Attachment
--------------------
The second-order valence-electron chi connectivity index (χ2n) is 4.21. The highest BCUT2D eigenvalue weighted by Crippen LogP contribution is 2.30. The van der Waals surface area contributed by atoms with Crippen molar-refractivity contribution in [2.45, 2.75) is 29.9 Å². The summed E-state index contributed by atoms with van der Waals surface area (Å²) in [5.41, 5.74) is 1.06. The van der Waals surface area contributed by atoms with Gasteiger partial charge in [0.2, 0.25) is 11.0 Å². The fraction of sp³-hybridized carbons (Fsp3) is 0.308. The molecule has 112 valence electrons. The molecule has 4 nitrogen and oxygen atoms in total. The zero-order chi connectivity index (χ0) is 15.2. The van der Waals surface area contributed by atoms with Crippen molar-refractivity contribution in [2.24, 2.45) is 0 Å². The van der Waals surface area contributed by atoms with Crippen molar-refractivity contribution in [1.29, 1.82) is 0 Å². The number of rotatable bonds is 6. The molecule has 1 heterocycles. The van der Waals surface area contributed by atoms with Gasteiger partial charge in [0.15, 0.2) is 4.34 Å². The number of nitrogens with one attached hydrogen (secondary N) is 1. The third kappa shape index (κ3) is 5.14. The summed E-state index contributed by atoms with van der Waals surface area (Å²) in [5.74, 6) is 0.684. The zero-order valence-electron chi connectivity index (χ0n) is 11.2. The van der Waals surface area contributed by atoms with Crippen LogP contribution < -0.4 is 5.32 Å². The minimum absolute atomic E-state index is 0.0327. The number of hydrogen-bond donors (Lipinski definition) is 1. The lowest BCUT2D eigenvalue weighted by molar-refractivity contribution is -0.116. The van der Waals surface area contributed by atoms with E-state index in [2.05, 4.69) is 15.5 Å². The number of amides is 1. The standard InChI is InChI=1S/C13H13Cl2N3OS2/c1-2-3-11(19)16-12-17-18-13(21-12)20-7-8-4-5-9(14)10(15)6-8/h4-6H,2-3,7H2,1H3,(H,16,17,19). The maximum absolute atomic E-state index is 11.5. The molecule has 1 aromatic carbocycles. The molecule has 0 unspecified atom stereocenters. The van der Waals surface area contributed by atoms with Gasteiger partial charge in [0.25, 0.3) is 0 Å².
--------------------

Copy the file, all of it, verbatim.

The second-order valence-electron chi connectivity index (χ2n) is 4.21. The highest BCUT2D eigenvalue weighted by Crippen LogP contribution is 2.30. The van der Waals surface area contributed by atoms with Crippen molar-refractivity contribution in [2.45, 2.75) is 29.9 Å². The summed E-state index contributed by atoms with van der Waals surface area (Å²) in [5.41, 5.74) is 1.06. The van der Waals surface area contributed by atoms with Gasteiger partial charge in [0.2, 0.25) is 11.0 Å². The fraction of sp³-hybridized carbons (Fsp3) is 0.308. The molecule has 112 valence electrons. The molecule has 4 nitrogen and oxygen atoms in total. The zero-order chi connectivity index (χ0) is 15.2. The van der Waals surface area contributed by atoms with Crippen molar-refractivity contribution in [2.24, 2.45) is 0 Å². The van der Waals surface area contributed by atoms with Crippen molar-refractivity contribution in [1.29, 1.82) is 0 Å². The number of rotatable bonds is 6. The molecule has 1 heterocycles. The van der Waals surface area contributed by atoms with Gasteiger partial charge in [0.15, 0.2) is 4.34 Å². The number of nitrogens with one attached hydrogen (secondary N) is 1. The third kappa shape index (κ3) is 5.14. The summed E-state index contributed by atoms with van der Waals surface area (Å²) in [5.74, 6) is 0.684. The zero-order valence-electron chi connectivity index (χ0n) is 11.2. The van der Waals surface area contributed by atoms with Crippen LogP contribution < -0.4 is 5.32 Å². The minimum absolute atomic E-state index is 0.0327. The number of hydrogen-bond donors (Lipinski definition) is 1. The lowest BCUT2D eigenvalue weighted by molar-refractivity contribution is -0.116. The van der Waals surface area contributed by atoms with E-state index in [2.05, 4.69) is 15.5 Å². The number of amides is 1. The standard InChI is InChI=1S/C13H13Cl2N3OS2/c1-2-3-11(19)16-12-17-18-13(21-12)20-7-8-4-5-9(14)10(15)6-8/h4-6H,2-3,7H2,1H3,(H,16,17,19). The maximum absolute atomic E-state index is 11.5. The molecule has 1 aromatic carbocycles. The molecule has 0 unspecified atom stereocenters. The van der Waals surface area contributed by atoms with Gasteiger partial charge in [0.25, 0.3) is 0 Å².